SB 1811 is a major “fiscal matters” bill sponsored by Sen. Robert Duncan, R-Lubbock, who chaired a committee charged earlier this session with finding $5 billion in non-tax revenue. He found about $4.2 billion in revenue by using tactics such as payment deferrals. The House balked at some of that, cutting out accelerated business tax collections and suspension of a popular back-to-school sales tax holiday, cutting the bill to $2.6 billion. House members filed hundreds of amendments and debated for hours on Friday and Saturday. In the end, the measures included some surprises: a statewide smoking ban (that would save the state $31 million in Medicaid expenses) and the tax breaks that cut the size of the bill down to $400 million. It has to get back into the $2.6 billion range for the package of bills to balance.
SB 23 is a fiscal matters bill related to cutting health and human services costs. The bill passed both chambers, but not without some major amendments by House members, including a provision to ban the use of state family planning dollars for any organization that offers abortions or “abortion-related” services. Lawmakers have cut Medicaid spending by $4.5 billion in the budget, hoping to cover that tab with efficiencies and savings from this bill, from improvements in the economy, and changes in federal law. They plan to use the Rainy Day Fund in early 2013 to cover any shortfall.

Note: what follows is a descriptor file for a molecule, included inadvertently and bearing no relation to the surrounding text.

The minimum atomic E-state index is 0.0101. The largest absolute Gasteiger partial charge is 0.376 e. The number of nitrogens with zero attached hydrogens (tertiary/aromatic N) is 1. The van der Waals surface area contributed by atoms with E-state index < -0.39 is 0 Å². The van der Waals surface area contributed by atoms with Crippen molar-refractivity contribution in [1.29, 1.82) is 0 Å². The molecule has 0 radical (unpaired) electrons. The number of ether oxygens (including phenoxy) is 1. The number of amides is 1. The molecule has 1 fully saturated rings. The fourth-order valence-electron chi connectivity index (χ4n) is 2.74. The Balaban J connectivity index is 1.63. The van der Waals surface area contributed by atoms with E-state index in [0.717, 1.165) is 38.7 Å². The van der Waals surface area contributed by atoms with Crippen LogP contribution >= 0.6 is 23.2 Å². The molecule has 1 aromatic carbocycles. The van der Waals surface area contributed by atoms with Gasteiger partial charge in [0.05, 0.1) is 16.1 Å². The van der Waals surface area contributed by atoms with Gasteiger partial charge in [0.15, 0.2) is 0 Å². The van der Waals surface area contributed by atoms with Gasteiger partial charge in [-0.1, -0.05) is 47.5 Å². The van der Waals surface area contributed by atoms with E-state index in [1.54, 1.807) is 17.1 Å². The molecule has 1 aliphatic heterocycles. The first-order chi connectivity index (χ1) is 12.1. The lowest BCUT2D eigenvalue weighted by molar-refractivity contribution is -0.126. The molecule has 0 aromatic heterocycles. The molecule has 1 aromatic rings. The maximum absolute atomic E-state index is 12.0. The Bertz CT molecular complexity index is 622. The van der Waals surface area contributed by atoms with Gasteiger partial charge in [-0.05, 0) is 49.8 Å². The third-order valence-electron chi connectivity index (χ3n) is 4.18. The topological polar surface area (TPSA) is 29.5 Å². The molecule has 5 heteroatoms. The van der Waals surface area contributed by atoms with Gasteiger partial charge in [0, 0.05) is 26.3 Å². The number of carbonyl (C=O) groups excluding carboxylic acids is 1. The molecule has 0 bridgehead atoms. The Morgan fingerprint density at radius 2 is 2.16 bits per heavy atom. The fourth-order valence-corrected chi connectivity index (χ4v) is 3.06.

SB 1581 is a school finance and fiscal matters bill that is expected to generate about $339.4 million for schools in the next two years through several mechanisms, including reducing the state’s contribution rate to the Teacher Retirement System and capping “revenue target” spending for students at $8,000 per pupil. The Senate passed the bill once, but the House returned it because of a provision allowing students to carry concealed handguns on college campuses. The Senate promptly passed the bill again, adding the school finance provisions. The House is expected to take up SB 1581 again on Monday.
This article originally appeared in The Texas Tribune at http://trib.it/kpNy5d.